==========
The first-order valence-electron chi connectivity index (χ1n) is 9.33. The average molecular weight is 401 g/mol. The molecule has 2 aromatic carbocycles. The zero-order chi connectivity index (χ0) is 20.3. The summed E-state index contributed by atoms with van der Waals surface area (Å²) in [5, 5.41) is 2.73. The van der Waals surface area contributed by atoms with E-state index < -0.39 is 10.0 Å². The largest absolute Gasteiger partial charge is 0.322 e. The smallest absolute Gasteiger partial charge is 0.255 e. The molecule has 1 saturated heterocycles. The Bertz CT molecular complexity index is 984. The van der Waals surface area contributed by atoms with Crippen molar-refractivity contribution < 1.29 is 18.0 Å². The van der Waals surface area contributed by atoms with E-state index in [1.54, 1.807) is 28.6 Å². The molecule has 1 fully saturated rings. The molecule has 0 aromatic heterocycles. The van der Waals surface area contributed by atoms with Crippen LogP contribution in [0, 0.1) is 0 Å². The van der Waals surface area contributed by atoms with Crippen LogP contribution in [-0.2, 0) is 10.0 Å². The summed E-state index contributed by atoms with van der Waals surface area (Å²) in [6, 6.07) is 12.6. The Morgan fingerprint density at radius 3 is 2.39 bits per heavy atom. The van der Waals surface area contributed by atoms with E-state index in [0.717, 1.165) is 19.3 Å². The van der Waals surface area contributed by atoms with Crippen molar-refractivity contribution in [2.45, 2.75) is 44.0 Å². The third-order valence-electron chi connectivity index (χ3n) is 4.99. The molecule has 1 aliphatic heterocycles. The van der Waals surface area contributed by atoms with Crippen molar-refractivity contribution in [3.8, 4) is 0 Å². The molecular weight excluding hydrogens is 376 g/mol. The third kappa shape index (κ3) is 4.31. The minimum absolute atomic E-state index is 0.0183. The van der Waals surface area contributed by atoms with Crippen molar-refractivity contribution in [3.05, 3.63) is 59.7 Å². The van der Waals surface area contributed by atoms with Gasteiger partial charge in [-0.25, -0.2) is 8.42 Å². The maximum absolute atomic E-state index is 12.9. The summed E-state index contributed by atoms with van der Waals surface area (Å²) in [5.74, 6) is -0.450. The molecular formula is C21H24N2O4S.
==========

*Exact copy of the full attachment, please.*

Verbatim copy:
The first-order valence-electron chi connectivity index (χ1n) is 9.33. The average molecular weight is 401 g/mol. The molecule has 2 aromatic carbocycles. The zero-order chi connectivity index (χ0) is 20.3. The summed E-state index contributed by atoms with van der Waals surface area (Å²) in [5, 5.41) is 2.73. The van der Waals surface area contributed by atoms with E-state index < -0.39 is 10.0 Å². The largest absolute Gasteiger partial charge is 0.322 e. The smallest absolute Gasteiger partial charge is 0.255 e. The molecule has 1 saturated heterocycles. The Bertz CT molecular complexity index is 984. The van der Waals surface area contributed by atoms with Crippen molar-refractivity contribution < 1.29 is 18.0 Å². The van der Waals surface area contributed by atoms with E-state index in [1.54, 1.807) is 28.6 Å². The molecule has 1 fully saturated rings. The molecule has 0 aromatic heterocycles. The van der Waals surface area contributed by atoms with Crippen LogP contribution in [0, 0.1) is 0 Å². The van der Waals surface area contributed by atoms with Crippen LogP contribution in [-0.2, 0) is 10.0 Å². The summed E-state index contributed by atoms with van der Waals surface area (Å²) in [6, 6.07) is 12.6. The Morgan fingerprint density at radius 3 is 2.39 bits per heavy atom. The van der Waals surface area contributed by atoms with E-state index in [0.717, 1.165) is 19.3 Å². The van der Waals surface area contributed by atoms with Crippen molar-refractivity contribution in [2.45, 2.75) is 44.0 Å². The third-order valence-electron chi connectivity index (χ3n) is 4.99. The molecule has 1 aliphatic heterocycles. The van der Waals surface area contributed by atoms with Crippen molar-refractivity contribution in [3.8, 4) is 0 Å². The molecular weight excluding hydrogens is 376 g/mol. The third kappa shape index (κ3) is 4.31. The minimum absolute atomic E-state index is 0.0183. The van der Waals surface area contributed by atoms with Crippen molar-refractivity contribution in [3.05, 3.63) is 59.7 Å². The van der Waals surface area contributed by atoms with Gasteiger partial charge in [-0.25, -0.2) is 8.42 Å². The maximum absolute atomic E-state index is 12.9. The summed E-state index contributed by atoms with van der Waals surface area (Å²) in [5.74, 6) is -0.450. The molecular formula is C21H24N2O4S.